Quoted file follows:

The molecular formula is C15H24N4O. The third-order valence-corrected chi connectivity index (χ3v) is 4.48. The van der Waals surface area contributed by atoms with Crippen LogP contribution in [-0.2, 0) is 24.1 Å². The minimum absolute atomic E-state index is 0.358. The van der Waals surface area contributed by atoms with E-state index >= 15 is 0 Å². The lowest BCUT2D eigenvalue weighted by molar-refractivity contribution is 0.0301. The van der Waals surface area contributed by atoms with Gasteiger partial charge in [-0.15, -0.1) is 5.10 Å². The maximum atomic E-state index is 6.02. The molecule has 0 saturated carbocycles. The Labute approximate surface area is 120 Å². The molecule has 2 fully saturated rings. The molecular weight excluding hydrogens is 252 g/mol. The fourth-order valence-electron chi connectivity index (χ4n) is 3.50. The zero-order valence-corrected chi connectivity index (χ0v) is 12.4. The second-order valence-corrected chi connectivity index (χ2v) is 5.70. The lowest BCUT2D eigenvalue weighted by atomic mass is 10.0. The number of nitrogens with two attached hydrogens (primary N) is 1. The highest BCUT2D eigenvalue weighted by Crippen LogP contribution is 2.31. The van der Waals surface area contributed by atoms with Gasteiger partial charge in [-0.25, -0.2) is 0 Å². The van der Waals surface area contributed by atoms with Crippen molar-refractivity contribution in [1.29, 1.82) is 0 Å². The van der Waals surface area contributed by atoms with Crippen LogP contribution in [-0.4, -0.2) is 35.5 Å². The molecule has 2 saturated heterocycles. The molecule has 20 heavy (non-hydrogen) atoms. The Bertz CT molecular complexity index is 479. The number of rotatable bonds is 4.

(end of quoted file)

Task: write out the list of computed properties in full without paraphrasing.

The molecular formula is C15H24N4O. The third-order valence-corrected chi connectivity index (χ3v) is 4.48. The van der Waals surface area contributed by atoms with Crippen LogP contribution in [-0.2, 0) is 24.1 Å². The minimum absolute atomic E-state index is 0.358. The van der Waals surface area contributed by atoms with E-state index >= 15 is 0 Å². The lowest BCUT2D eigenvalue weighted by molar-refractivity contribution is 0.0301. The van der Waals surface area contributed by atoms with Gasteiger partial charge in [-0.15, -0.1) is 5.10 Å². The maximum atomic E-state index is 6.02. The molecule has 0 saturated carbocycles. The Labute approximate surface area is 120 Å². The molecule has 2 fully saturated rings. The molecular weight excluding hydrogens is 252 g/mol. The fourth-order valence-electron chi connectivity index (χ4n) is 3.50. The zero-order valence-corrected chi connectivity index (χ0v) is 12.4. The second-order valence-corrected chi connectivity index (χ2v) is 5.70. The lowest BCUT2D eigenvalue weighted by atomic mass is 10.0. The number of nitrogens with two attached hydrogens (primary N) is 1. The highest BCUT2D eigenvalue weighted by Crippen LogP contribution is 2.31. The van der Waals surface area contributed by atoms with Gasteiger partial charge in [-0.25, -0.2) is 0 Å². The van der Waals surface area contributed by atoms with Crippen molar-refractivity contribution in [1.29, 1.82) is 0 Å². The van der Waals surface area contributed by atoms with Crippen LogP contribution in [-0.4, -0.2) is 35.5 Å². The molecule has 2 saturated heterocycles. The molecule has 20 heavy (non-hydrogen) atoms. The Bertz CT molecular complexity index is 479. The number of rotatable bonds is 4.